• In addition, the regeneration of plants containing the polynucleotide of the present invention and introduced by Agrobacterium into cells of leaf explants can be achieved as described by Horsch, et al., (1985) Science 227:1229-1231. In this procedure, transformants are grown in the presence of a selection agent and in a medium that induces the regeneration of shoots in the plant species being transformed as described by Fraley, et al., (1983) Proc. Natl. Acad. Sci. (U.S.A.) 80:4803. This procedure typically produces shoots within two to four weeks and these transformant shoots are then transferred to an appropriate root-inducing medium containing the selective agent and an antibiotic to prevent bacterial growth. Transgenic plants of the present invention may be fertile or sterile.
  • Preferred plants for the transformation and expression of the fertility restoration gene and other nucleic acids identified and cloned according to the present invention include agronomically and horticulturally important species. Such species include primarily monocots, for example, but not limited to sorghum, maize, rice and millet.
  • In construction of recombinant expression cassettes of the invention, which include, for example, helper plasmids comprising virulence functions and plasmids or viruses comprising exogenous DNA sequences such as structural genes, a plant promoter fragment is optionally employed which directs expression of a nucleic acid in any or all tissues of a regenerated plant. Examples of constitutive promoters include the cauliflower mosaic virus (CaMV) 35S transcription initiation region, the 1′- or 2′-promoter derived from T-DNA of Agrobacterium tumefaciens and other transcription initiation regions from various plant genes known to those of skill. Alternatively, the plant promoter may direct expression of the polynucleotide of the invention exclusively or preferentially in a specific tissue (tissue-specific or tissue-preferred promoters) or may be otherwise under more precise environmental control (inducible promoters). Examples of tissue-specific promoters under developmental control include promoters that initiate transcription only in certain tissues, such as fruit, seeds or flowers.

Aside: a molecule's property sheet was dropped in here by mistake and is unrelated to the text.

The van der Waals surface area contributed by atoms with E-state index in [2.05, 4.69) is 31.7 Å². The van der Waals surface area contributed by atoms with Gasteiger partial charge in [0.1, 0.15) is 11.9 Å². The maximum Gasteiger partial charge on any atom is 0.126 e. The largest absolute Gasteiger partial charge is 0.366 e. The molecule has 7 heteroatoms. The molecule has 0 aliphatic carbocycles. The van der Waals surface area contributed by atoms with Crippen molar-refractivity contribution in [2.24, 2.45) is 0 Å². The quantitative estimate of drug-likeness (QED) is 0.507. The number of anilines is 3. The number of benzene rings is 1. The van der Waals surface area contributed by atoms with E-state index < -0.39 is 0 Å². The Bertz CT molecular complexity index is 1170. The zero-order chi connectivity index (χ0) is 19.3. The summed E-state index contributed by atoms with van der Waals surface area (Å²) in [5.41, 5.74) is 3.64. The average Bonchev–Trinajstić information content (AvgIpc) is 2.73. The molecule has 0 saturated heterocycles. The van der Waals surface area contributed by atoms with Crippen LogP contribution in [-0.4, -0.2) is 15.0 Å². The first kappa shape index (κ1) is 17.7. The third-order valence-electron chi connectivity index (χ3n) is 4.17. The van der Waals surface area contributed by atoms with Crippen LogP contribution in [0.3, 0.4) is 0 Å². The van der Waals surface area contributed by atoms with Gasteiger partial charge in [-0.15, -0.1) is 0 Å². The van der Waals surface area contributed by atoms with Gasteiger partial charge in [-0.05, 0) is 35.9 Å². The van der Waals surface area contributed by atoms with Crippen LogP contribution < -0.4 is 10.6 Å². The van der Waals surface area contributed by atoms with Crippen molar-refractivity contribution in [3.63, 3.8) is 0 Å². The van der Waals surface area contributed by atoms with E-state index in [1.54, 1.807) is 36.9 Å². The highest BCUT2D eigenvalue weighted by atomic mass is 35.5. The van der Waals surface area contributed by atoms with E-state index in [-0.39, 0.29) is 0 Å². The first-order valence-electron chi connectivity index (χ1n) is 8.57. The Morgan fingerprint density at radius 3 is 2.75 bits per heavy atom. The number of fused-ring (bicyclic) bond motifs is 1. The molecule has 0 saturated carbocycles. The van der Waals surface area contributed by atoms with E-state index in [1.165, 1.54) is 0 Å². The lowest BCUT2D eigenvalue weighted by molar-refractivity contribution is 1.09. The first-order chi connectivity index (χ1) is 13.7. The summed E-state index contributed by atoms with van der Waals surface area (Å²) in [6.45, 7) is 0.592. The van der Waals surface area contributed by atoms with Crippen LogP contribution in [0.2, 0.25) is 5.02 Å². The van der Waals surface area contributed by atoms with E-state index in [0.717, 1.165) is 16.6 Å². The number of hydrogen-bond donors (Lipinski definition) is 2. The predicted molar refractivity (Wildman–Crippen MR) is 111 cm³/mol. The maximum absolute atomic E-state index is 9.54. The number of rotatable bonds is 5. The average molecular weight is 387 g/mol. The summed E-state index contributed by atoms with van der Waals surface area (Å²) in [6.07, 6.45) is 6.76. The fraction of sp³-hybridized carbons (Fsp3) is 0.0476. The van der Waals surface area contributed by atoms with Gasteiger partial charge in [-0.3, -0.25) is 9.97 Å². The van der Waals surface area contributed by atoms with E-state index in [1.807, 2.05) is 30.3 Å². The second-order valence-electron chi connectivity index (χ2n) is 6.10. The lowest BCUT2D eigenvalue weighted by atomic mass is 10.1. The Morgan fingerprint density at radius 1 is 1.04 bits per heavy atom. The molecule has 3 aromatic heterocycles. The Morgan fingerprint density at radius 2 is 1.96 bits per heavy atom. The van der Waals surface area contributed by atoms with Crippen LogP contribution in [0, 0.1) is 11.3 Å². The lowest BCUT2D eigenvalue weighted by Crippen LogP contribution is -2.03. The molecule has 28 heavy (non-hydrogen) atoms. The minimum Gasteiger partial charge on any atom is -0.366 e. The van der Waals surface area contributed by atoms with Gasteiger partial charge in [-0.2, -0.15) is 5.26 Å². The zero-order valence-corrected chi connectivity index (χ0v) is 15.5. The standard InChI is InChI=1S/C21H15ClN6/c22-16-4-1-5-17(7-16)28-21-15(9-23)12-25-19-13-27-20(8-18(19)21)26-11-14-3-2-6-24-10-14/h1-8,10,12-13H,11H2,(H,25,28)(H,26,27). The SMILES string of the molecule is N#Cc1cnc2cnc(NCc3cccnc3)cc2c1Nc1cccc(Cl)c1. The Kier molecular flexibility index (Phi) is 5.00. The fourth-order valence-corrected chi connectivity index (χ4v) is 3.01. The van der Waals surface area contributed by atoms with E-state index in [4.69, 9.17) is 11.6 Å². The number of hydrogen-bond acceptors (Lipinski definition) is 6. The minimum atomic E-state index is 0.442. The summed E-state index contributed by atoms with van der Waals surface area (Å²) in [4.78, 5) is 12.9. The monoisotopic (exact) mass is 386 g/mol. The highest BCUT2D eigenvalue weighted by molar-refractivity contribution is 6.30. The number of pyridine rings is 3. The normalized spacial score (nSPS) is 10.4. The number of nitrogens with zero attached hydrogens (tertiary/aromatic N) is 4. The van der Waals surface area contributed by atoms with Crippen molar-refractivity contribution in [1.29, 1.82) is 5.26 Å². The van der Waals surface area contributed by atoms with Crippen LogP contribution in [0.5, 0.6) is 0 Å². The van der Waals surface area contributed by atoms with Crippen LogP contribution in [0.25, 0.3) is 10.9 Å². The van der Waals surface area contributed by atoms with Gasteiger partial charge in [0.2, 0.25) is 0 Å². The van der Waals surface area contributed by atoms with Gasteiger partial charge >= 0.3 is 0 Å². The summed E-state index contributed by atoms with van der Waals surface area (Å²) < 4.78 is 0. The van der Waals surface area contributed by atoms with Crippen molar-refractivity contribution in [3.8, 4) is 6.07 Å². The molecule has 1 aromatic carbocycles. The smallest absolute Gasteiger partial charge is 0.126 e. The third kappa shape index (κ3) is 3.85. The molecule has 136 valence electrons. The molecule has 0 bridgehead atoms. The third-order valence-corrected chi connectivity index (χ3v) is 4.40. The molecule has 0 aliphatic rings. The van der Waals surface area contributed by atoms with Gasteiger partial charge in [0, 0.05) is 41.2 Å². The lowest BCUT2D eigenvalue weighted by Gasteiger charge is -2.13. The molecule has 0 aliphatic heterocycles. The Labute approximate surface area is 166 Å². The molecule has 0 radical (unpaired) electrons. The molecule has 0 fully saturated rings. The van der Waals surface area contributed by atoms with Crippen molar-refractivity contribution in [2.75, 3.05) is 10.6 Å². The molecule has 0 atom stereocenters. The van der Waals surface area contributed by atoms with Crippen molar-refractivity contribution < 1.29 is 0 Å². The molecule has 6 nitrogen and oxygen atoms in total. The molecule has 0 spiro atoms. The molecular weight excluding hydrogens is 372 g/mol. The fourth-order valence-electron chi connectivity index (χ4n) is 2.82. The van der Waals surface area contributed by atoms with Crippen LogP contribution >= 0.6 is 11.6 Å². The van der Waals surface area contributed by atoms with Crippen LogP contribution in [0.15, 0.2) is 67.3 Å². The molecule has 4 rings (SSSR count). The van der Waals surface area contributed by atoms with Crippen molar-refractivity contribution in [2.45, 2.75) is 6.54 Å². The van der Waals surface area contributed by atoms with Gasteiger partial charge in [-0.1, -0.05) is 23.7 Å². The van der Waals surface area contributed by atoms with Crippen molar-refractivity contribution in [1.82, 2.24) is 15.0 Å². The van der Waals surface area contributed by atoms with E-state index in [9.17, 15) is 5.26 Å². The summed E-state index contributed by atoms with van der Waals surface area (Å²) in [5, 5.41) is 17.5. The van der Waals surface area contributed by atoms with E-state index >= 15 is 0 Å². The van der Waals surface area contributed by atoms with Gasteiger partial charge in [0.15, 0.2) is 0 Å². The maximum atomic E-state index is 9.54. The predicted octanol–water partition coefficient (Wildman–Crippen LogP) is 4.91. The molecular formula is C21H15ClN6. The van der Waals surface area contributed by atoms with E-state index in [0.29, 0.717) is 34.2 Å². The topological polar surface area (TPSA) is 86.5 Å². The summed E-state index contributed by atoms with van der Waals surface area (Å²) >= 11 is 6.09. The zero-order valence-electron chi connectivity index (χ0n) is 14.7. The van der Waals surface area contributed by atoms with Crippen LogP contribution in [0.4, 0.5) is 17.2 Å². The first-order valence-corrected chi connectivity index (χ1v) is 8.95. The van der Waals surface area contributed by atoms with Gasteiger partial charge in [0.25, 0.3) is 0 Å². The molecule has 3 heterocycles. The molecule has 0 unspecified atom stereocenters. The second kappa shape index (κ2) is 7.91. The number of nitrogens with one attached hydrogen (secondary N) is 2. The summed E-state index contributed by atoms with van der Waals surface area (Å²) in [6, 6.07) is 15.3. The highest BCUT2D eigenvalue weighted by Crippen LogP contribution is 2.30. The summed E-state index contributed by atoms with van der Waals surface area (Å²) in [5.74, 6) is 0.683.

• Any of a number of promoters which direct transcription in plant cells can be suitable. The promoter can be either constitutive or inducible. In addition to the promoters noted above, promoters of bacterial origin which operate in plants include the octopine synthase promoter, the nopaline synthase promoter and other promoters derived from native Ti plasmids. See, Herrara-Estrella, of al., (1983) Nature 303:209. Viral promoters include the 35S and 19S RNA promoters of cauliflower mosaic virus. See, Odell, et al., (1985) Nature 313:810. Other plant promoters include the ribulose-1,3-bisphosphate carboxylase small subunit promoter and the phaseolin promoter. The promoter sequence from the E8 gene and other genes may also be used. The isolation and sequence of the E8 promoter is described in detail in Deikman and Fischer, (1988) EMBO J. 7:3315. Many other promoters are in current use and can be coupled to an exogenous DNA sequence to direct expression of the nucleic acid. For example, to direct expression in male reproductive tissues, an early microspore development or tapetum expressed promoter, among others, may be used.
  • If expression of a polypeptide, including those encoded by the fertility restoration locus or other nucleic acids correlating with phenotypic traits of the present invention, is desired, a polyadenylation region at the 3′-end of the coding region is typically included. The polyadenylation region can be derived from the natural gene, from a variety of other plant genes or from, e.g., T-DNA.